Egyptian Activist Mahienour el-Massry: The Cost of Persistence
Human rights lawyer and activist Mahienour el-Massry, 33, was arrested on 22 September 2019 in Cairo, two days after rare protests erupted against President Abdel Fattah al-Sisi’s regime, and amid an unprecedented wave of arrests of potential or presumed protesters and opposition members.
El-Massry is being held in pre-trial detention on charges of aiding a terrorist organization and spreading false news – common charges in politically motivated arrests – in a revived case related to protests over the deadly train accident in February 2019 in Cairo’s central station.
It is not the first time el-Massry has been imprisoned. She was first held in 2008 in a police station in her hometown Alexandria. She became politically engaged at a young age, participating in student protests at school and university in Alexandria before joining the Kefaya movement against former President Hosni Mubarak in 2005.
In May 2014, she was handed a two-year sentence for organizing an unauthorized protest during the retrial against the police officers responsible for the death of inmate Khaled Said. Her sentence was later reduced to six months and suspended in September that year, after which she was released.
During her detention, she wrote an open letter titled ‘We shall continue’, vowing to keep on fighting until the controversial Protest Law issued in November 2013 – which effectively annihilated the right to protest – was abolished. She also pointed to class differences that determine one’s treatment even in prison, ending her letter with the call: ‘Down with this classist society’.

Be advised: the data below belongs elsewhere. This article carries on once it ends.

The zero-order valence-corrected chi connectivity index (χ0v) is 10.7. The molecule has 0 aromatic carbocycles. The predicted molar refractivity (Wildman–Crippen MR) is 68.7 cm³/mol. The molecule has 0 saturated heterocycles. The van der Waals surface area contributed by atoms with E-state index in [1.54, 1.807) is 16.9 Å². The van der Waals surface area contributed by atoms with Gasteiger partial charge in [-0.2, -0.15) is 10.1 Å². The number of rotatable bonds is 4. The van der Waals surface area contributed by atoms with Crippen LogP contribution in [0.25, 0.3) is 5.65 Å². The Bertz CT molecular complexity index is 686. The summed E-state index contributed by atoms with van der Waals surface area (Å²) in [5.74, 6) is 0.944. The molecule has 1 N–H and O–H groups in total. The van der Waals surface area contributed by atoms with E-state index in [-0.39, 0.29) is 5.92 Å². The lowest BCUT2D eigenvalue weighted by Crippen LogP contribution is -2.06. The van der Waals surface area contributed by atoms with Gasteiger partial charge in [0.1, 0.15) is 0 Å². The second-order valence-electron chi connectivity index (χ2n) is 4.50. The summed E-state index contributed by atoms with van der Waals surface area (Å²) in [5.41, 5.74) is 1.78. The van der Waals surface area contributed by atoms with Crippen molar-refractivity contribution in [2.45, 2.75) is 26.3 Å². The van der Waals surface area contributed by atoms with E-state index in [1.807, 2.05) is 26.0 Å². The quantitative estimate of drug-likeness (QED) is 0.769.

She was awarded the Ludovic Trarieux Human Rights Prize in 2014, while still in prison.
Barely a year later, she was imprisoned again, when an Alexandria court sentenced her to 15 months in May 2015 for ‘storming’ a police station in Alexandria in 2013. She had taken part in a sit-in outside the station. After serving her sentence, she was released in August 2016.
In an interview with al-Monitor, she described her detention, detailing a small cell without beds shared with 18 female prisoners, a lack of hygiene, medical care and ventilation and frequent water cuts. “Things in prison don’t go according to the law. Rather, they go according to the practice of the prison commissioner,” she said.
She was arrested again in November 2017 for protesting in Alexandria against the transfer of two Red Sea islands to Saudi Arabia. She initially received a two-year sentence, but the appeal court overturned the verdict and acquitted her in January 2018.
Her motivation appears to be primarily humanitarian rather than political. She has persistently aided Syrian refugees detained after the ouster of Mohamed Morsi in 2013, and has paid the bail for detainees out of her own pocket.
She is a member of the Revolutionary Socialists, a far-left opposition group that originated in the 1990s and remained largely underground until 2011. It played an important role in mobilizing demonstrators for the protests that toppled Mubarak in January 2011, but – like many other liberal and leftist political groups – has been heavily marginalized under al-Sisi.
In an interview with Open Democracy, el-Massry described the 2011 revolution as “one of the best moments that ever happened to the Egyptian people”.
Other prominent members of the Revolutionary Socialists include lawyer Haitham Mohamedeen, who has faced arrest multiple times and is currently in prison as well, and Kamal Khalil. The latter was arrested in September, several days before el-Massry, and is a defendant in the same case.